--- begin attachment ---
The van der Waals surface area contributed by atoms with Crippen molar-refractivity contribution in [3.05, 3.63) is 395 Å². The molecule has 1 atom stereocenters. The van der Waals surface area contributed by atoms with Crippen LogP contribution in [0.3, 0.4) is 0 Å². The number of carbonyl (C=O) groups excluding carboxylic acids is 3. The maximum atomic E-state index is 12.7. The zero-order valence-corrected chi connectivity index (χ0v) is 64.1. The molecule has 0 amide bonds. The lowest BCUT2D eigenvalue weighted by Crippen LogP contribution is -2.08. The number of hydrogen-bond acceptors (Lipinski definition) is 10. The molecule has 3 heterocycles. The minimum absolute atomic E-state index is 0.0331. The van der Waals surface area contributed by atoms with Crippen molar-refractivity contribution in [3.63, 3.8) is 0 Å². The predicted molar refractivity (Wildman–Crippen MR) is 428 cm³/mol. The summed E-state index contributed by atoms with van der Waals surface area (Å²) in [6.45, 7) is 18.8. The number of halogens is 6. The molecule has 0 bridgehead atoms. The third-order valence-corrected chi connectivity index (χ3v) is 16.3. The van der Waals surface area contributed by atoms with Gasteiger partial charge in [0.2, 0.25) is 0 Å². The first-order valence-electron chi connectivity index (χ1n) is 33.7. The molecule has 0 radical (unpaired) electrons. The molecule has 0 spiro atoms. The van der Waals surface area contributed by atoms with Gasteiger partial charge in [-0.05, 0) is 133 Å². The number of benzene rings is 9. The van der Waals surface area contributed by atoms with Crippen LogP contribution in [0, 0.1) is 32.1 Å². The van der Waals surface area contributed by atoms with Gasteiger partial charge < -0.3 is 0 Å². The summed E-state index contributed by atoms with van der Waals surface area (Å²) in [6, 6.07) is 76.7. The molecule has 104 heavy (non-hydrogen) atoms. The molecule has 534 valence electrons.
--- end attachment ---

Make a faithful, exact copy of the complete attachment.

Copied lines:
The van der Waals surface area contributed by atoms with Crippen molar-refractivity contribution in [3.05, 3.63) is 395 Å². The molecule has 1 atom stereocenters. The van der Waals surface area contributed by atoms with Crippen LogP contribution in [0.3, 0.4) is 0 Å². The number of carbonyl (C=O) groups excluding carboxylic acids is 3. The maximum atomic E-state index is 12.7. The zero-order valence-corrected chi connectivity index (χ0v) is 64.1. The molecule has 0 amide bonds. The lowest BCUT2D eigenvalue weighted by Crippen LogP contribution is -2.08. The number of hydrogen-bond acceptors (Lipinski definition) is 10. The molecule has 3 heterocycles. The minimum absolute atomic E-state index is 0.0331. The van der Waals surface area contributed by atoms with Crippen molar-refractivity contribution in [3.63, 3.8) is 0 Å². The predicted molar refractivity (Wildman–Crippen MR) is 428 cm³/mol. The summed E-state index contributed by atoms with van der Waals surface area (Å²) in [6.45, 7) is 18.8. The number of halogens is 6. The molecule has 0 bridgehead atoms. The third-order valence-corrected chi connectivity index (χ3v) is 16.3. The van der Waals surface area contributed by atoms with Gasteiger partial charge in [0.2, 0.25) is 0 Å². The first-order valence-electron chi connectivity index (χ1n) is 33.7. The molecule has 0 radical (unpaired) electrons. The molecule has 0 spiro atoms. The van der Waals surface area contributed by atoms with Gasteiger partial charge in [-0.05, 0) is 133 Å². The number of benzene rings is 9. The van der Waals surface area contributed by atoms with Crippen LogP contribution in [0, 0.1) is 32.1 Å². The van der Waals surface area contributed by atoms with Gasteiger partial charge < -0.3 is 0 Å². The summed E-state index contributed by atoms with van der Waals surface area (Å²) in [6, 6.07) is 76.7. The molecule has 104 heavy (non-hydrogen) atoms. The molecule has 534 valence electrons.